While vitamin K, especially vitamin K2, seems to be straightforwardly protective, the story of vitamins A and D is more complex. When vitamins A and D are both provided abundantly, they maximize the protective effect of vitamin K, but when vitamin D is provided in great excess of vitamin A, it actually promotes abnormal, pathological calcification of soft tissues, including arteries.12,13,14 This finding suggests that vitamin D may be a double-edged sword, with the ability to either prevent or promote heart disease, depending on the dietary context in which it is provided.
Indeed, both severe deficiencies of vitamin D 15 and hefty excesses of the vitamin 16 promote atherosclerosis in animal experiments. Observational studies in humans show that the risk of heart disease declines as vitamin D status increases. This relationship plateaus at about 24 ng/mL, and there is very little data exploring higher levels (see Figure 1). However, a recently published study suggested that having vitamin D status higher than 40 ng/mL is just as dangerous as having vitamin D status lower than 12 ng/ mL (see Figure 2). When viewed together, the evidence in animals and humans suggests that vitamin D protects against heart disease at the right dose, but that too much vitamin D actually contributes to heart disease.
This figure is adapted from Figure 3 as originally published in reference 27. The horizontal axis has been converted from nmol/L to ng/mL so that the units correspond to those used by clinical laboratories in the United States. The figure depicts data pooled from sixteen independent studies measuring serum 25(OH)D and subsequent risk of cardiovascular disease. 25(OH) D is a metabolic product of vitamin D that is often used as a measure of vitamin D status, though there are problems with this. Each circle represents an independent risk estimate for a given category of 25(OH)D from an individual study. The size of the circle represents the statistical power of the study, driven in part by low variation but mostly by large sample size. Circles further to the right represent higher concentrations of 25(OH)D and those higher up represent higher risks of cardiovascular disease. The shaded area represents the confidence interval. The more narrow the shaded area, the higher our confidence in the estimates; the wider the shaded area, the more uncertainty we have.
The risk of cardiovascular disease declines with increasing 25(OH)D up to 24 ng/mL but appears to plateau thereafter. There are only two data points with poor statistical power at concentrations higher than 32 ng/mL and there are no data points at concentrations higher than about 45 ng/mL. The paucity of the data in these regions makes the uncertainty surrounding the risk estimate very high, represented by the increasingly wide shaded area.
Figure 2: The Risk of Cardiovascular Events is Lowest between 20-40 ng/mL among Cardiac Surgery Patients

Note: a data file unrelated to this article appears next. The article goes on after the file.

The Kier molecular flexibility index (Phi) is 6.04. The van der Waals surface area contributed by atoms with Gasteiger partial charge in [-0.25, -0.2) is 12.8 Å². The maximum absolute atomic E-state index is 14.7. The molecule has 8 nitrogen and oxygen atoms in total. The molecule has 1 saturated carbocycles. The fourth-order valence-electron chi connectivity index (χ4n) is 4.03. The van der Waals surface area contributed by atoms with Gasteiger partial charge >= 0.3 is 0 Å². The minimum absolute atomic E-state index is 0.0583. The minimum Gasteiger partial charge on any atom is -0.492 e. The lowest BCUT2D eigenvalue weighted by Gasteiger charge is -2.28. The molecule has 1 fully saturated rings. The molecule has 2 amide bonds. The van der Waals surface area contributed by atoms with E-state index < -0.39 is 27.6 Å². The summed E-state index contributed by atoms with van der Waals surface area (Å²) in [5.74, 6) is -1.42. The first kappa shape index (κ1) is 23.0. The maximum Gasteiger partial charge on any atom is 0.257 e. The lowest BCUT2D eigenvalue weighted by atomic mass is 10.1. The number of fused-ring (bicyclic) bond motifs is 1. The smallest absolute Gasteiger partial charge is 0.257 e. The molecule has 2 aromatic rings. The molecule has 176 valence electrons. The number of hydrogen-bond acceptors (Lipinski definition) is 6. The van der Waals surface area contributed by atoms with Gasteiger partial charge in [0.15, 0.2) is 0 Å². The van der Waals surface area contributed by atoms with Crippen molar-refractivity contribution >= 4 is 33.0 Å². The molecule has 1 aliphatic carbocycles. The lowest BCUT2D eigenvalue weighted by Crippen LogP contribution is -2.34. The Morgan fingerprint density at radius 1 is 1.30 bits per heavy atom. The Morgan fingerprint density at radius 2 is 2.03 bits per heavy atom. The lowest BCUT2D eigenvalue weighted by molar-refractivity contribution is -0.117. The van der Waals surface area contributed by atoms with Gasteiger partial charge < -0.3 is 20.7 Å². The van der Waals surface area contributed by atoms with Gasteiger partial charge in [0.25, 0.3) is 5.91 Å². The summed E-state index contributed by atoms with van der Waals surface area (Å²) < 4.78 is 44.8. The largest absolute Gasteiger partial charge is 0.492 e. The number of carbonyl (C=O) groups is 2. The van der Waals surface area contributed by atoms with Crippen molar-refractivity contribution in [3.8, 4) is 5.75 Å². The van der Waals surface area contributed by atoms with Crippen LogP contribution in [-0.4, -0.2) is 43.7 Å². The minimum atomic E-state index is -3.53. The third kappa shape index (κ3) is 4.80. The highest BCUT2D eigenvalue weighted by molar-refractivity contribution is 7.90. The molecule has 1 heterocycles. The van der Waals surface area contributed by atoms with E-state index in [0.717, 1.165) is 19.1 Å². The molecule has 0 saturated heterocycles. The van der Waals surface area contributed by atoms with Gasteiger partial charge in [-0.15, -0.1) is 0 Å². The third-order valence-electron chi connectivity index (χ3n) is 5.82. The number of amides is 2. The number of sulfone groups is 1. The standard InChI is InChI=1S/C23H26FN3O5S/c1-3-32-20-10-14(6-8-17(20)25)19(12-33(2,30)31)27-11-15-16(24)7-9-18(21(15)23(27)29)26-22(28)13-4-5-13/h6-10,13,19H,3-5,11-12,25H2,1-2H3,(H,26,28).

This figure is adapted from the data in reference 28. The researchers measured serum 25(OH)D in just under 4,500 cardiac surgery patients, in whom the risk of future cardiovascular events was very high. Over the following year, 11.5 percent of the patients suffered a major event. The risk decreased with increasing concentrations of 25(OH)D up to 40 ng/mL, but increased thereafter. Those with 20-40 ng/mL had the lowest risk, but those with concentrations greater than 40 ng/mL had just as high a risk as those with less than 12 ng/mL.
Many readers may be surprised that people with vitamin D status higher than 40 ng/mL have a higher risk of heart disease when so many advocates of vitamin D supplementation recommend levels much higher than this. Part of the reason many people recommend higher levels is because they view the evidence within the framework of the very influential but very problematic “naked ape” hypothesis of optimal vitamin D status (see sidebar).
We should keep in mind, however, that none of these studies takes into account the interactions between vitamins A, D and K. It may be that vitamin D status higher than 40 ng/mL protects against heart disease in the context of a diet that provides liberal amounts of organ meats, animal fats and fermented foods. It may also be that a simple cause-and-effect relationship between vitamin D exposure and serum 25(OH)D, or between serum 25(OH)D and disease risk, greatly oversimplifies the issue (see sidebar). The uncertainty over these questions underlines the need to pay more attention to optimizing the nutrient density and nutrient balance of the diet rather than overemphasizing the usefulness and importance of optimizing blood levels of vitamin D.
- 12. Masterjohn C. From Seafood to Sunshine: A New Understanding of Vitamin D Safety. Wise Traditions. Fall, 2006.
- 13. Masterjohn C. Vitamin D toxicity redefined: vitamin K and the molecular mechanism. Med Hypotheses. 2007;68(5):1026-34.